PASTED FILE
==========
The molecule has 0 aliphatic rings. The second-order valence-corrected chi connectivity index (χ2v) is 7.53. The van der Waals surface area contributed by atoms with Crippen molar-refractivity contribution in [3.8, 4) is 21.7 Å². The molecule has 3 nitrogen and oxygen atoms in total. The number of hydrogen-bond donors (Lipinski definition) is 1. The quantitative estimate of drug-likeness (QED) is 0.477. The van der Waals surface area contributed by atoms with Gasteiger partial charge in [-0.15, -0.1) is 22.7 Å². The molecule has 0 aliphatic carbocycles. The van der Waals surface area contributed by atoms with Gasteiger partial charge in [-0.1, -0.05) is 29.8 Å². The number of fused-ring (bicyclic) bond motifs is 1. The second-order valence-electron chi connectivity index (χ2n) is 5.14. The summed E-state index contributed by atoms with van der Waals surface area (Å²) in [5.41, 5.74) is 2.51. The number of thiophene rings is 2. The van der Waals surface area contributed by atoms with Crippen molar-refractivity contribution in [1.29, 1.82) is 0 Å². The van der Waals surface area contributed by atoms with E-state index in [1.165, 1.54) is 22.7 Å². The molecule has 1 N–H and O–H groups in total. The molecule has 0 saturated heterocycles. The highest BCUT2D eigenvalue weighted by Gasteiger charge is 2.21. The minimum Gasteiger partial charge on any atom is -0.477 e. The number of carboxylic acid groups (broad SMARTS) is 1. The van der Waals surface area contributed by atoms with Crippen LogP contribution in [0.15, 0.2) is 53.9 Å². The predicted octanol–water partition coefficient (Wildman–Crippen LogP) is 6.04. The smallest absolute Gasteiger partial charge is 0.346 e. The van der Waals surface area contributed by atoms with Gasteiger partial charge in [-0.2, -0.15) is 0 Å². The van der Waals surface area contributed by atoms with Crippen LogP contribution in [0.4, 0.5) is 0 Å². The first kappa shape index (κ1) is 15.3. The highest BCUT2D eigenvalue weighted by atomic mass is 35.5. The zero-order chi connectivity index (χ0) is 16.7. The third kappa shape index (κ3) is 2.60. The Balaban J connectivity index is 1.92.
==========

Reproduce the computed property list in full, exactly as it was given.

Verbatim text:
The molecule has 0 aliphatic rings. The second-order valence-corrected chi connectivity index (χ2v) is 7.53. The van der Waals surface area contributed by atoms with Crippen molar-refractivity contribution in [3.8, 4) is 21.7 Å². The molecule has 3 nitrogen and oxygen atoms in total. The number of hydrogen-bond donors (Lipinski definition) is 1. The quantitative estimate of drug-likeness (QED) is 0.477. The van der Waals surface area contributed by atoms with Gasteiger partial charge in [-0.15, -0.1) is 22.7 Å². The molecule has 0 aliphatic carbocycles. The van der Waals surface area contributed by atoms with Gasteiger partial charge in [-0.1, -0.05) is 29.8 Å². The number of fused-ring (bicyclic) bond motifs is 1. The second-order valence-electron chi connectivity index (χ2n) is 5.14. The summed E-state index contributed by atoms with van der Waals surface area (Å²) in [5.41, 5.74) is 2.51. The number of thiophene rings is 2. The van der Waals surface area contributed by atoms with Crippen molar-refractivity contribution in [1.29, 1.82) is 0 Å². The van der Waals surface area contributed by atoms with E-state index in [1.165, 1.54) is 22.7 Å². The molecule has 1 N–H and O–H groups in total. The molecule has 0 saturated heterocycles. The highest BCUT2D eigenvalue weighted by Gasteiger charge is 2.21. The minimum Gasteiger partial charge on any atom is -0.477 e. The number of carboxylic acid groups (broad SMARTS) is 1. The van der Waals surface area contributed by atoms with Crippen LogP contribution in [0.15, 0.2) is 53.9 Å². The predicted octanol–water partition coefficient (Wildman–Crippen LogP) is 6.04. The smallest absolute Gasteiger partial charge is 0.346 e. The van der Waals surface area contributed by atoms with Gasteiger partial charge in [-0.2, -0.15) is 0 Å². The van der Waals surface area contributed by atoms with Crippen LogP contribution in [0.4, 0.5) is 0 Å². The first kappa shape index (κ1) is 15.3. The highest BCUT2D eigenvalue weighted by atomic mass is 35.5. The zero-order chi connectivity index (χ0) is 16.7. The third kappa shape index (κ3) is 2.60. The Balaban J connectivity index is 1.92.